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Supporting the pregnant woman who is disabled - guidelines for health professionals

Elaine McEwan Carty, Tali A Conine and Lorraine Hall from the School of Nursing in Vancouver, Canada, discuss guidelines for supporting pregnant, disabled women.

Women with Rheumatoid Arthritis (RA) often feel overwhelmed with fatigue both during pregnancy and the postpartum period. The inflammatory process associated with the disease and specific joint pain all contribute to the tiredness. The woman must pace herself so that she can have both systemic and joint rest. Two rest periods throughout the day, sitting to work whenever possible, sleeping eight to 10 hours at night, and wearing removable braces or splints to support joints will help reduce fatigue Support from family, friends, and community agencies is essential, particularly during the postpartum period when the woman with RA is apt to experience an exacerbation of her symptoms. Rest must be balanced by exercise to reduce stiffness and to prevent muscle atrophy and the loss of joint mobility. The woman’s exercise regimen should be directed by her regular physiotherapist and will usually consist of gentle, assisted range of motion exercises carried out once or twice a day just to the point of pain. Swimming is an excellent form of exercise during the pregnancy as long as chilling and fatigue are avoided.

The joint restriction common to RA and the body changes of pregnancy can make the simple act of dressing extremely difficult. The woman with limited hand and shoulder mobility may have to alter maternity clothes with velcro openings or large ring zippers. Antique buttonhooks are very helpful to manipulate small buttons found on many garments. Front-closure bras should be used and may need to be adapted with velcro.

Pregnancy and new parenthood put a strain on the sexual relationship of most couples. The fatigue and pain associated with RA may stress the relationship further. Planning the time of sexual activity will allow preparation that can make the experience more pleasurable. The midwife might suggest having sex at a time when the woman feels rested, taking an analgesic to reduce discomfort, using a warm bath or shower to reduce joint stiffness, and incorporating range of motion exercises and light massage into sexual pleasuring.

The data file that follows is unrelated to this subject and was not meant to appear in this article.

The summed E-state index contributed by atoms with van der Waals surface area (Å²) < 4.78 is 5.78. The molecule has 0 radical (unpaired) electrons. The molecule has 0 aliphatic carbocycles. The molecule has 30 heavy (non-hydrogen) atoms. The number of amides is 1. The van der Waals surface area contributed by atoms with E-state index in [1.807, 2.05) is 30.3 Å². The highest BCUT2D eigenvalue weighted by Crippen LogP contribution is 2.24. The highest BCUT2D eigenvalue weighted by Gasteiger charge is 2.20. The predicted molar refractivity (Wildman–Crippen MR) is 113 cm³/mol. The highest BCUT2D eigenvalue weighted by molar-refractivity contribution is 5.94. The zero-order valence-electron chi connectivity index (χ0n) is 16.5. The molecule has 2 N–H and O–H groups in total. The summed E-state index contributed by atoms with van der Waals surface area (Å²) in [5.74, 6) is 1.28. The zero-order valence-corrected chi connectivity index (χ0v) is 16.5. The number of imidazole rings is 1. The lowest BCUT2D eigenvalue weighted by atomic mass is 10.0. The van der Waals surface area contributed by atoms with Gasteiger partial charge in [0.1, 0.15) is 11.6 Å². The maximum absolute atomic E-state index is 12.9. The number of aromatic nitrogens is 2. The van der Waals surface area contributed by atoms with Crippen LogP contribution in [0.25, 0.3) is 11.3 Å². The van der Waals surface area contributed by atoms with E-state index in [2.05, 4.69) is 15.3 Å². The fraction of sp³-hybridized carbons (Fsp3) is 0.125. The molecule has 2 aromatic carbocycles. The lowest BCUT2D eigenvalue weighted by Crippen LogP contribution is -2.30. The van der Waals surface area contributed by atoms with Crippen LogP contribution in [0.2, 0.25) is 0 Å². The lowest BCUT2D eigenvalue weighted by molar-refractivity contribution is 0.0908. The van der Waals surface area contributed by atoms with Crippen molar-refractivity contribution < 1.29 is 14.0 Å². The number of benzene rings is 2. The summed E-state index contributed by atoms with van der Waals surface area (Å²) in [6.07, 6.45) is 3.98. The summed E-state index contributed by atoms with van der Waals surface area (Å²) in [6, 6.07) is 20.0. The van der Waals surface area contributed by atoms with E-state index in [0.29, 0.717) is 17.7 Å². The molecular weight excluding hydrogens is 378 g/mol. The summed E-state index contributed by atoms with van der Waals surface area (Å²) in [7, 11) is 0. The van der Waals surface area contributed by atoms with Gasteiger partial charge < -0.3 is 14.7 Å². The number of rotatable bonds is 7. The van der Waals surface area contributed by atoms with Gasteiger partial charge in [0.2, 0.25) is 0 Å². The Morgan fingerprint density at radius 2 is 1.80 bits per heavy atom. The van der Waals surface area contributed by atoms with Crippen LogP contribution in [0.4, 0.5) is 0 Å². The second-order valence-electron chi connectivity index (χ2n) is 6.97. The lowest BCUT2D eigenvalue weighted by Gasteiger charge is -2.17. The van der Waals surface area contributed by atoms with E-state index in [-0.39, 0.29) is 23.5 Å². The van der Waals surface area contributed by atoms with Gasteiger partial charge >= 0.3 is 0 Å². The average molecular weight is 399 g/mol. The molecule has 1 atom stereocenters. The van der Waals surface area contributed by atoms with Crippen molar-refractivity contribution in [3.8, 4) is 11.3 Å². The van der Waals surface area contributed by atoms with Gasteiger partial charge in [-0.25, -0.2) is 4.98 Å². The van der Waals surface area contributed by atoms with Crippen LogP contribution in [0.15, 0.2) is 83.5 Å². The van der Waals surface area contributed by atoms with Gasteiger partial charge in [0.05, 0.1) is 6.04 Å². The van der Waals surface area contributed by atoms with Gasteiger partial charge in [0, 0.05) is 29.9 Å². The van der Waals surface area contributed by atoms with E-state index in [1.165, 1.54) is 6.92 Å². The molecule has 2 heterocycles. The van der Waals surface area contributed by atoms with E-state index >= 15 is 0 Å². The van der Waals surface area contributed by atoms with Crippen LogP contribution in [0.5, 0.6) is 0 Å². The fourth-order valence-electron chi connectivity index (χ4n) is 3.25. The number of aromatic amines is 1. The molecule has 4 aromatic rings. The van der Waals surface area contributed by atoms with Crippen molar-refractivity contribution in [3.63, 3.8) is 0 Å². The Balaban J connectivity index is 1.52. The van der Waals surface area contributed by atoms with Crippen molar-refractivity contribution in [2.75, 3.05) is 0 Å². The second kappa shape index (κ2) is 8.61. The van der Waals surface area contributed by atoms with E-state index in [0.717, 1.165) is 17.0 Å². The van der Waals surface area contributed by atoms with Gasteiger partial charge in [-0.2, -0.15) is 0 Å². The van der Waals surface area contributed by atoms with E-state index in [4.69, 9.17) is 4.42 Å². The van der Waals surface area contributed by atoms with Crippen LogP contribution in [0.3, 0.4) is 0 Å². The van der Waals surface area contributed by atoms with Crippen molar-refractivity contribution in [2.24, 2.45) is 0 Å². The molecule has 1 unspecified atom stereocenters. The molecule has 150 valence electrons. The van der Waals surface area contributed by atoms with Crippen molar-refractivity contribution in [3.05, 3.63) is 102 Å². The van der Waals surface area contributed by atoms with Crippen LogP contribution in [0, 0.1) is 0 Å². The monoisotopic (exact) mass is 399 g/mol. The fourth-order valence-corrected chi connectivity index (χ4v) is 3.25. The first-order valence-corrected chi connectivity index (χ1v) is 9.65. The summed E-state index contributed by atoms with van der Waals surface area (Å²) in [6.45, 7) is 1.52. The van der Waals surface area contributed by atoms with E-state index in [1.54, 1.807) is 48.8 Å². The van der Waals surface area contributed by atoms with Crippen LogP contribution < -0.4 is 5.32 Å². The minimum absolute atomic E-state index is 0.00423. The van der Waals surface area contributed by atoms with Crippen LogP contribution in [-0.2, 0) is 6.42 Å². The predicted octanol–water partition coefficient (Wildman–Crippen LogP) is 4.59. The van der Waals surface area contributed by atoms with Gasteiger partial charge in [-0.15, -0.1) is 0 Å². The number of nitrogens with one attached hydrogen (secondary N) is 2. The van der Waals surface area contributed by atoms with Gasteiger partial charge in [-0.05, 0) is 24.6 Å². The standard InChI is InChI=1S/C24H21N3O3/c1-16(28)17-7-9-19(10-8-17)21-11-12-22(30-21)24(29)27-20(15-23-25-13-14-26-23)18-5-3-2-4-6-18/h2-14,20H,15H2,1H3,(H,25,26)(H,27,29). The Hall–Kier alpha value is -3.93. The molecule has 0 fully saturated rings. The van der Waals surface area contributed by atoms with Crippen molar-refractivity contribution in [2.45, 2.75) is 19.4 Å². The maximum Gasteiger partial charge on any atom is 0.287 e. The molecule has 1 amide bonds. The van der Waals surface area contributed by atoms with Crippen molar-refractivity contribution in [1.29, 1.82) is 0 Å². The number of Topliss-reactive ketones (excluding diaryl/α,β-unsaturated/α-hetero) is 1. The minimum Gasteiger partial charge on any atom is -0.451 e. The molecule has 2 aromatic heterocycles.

Contraceptive methods pose a number of problems for the woman with RA. Barrier methods such as the diaphragm, cervical cap, and contraceptive foam may be impossible for her to use because of the finger dexterity, trunk stability, and flexibility required for insertion. Oral contraceptive packages may also be difficult to manage for the woman with RA. If the woman’s partner wishes to take an active role in contraception, he can learn to insert the devices, assist her with the logistics of taking the pill, of if they would prefer, he can use a condom.


The philosophy of holistic rehabilitation and the move toward independent living have led to a more participatory life by persons with chronic and disabling conditions. Our experience and the observations by other authors indicate that disabled persons usually consider carefully the potential difficulties in making the choice to have children. They show concern, seek information, and want to learn strategies for healthy and responsible parenting. Their anxieties are like those of other expectant or new parents but are intensified by lack of information, exposure to negative attitudes, and absence of support services and role models.

Any health care worker with interest, knowledge and compassion can play a significant and active role to change this situation. What is needed is someone to have an ongoing contact with the disabled client; have intimate knowledge of her living conditions, physical surroundings, and relationships; and have access to information and networks of professionals with a wide variety of backgrounds and interests. The midwife, we believe, would be effective in this role. Her willingness to help will remove obstacles to asking questions, identifying issues and problems, and experimenting with adaptive and compensatory approaches for realistic dealing with specific needs.

First published in Disability, Pregnancy & Parenthood international, Issue 3, July 1993.


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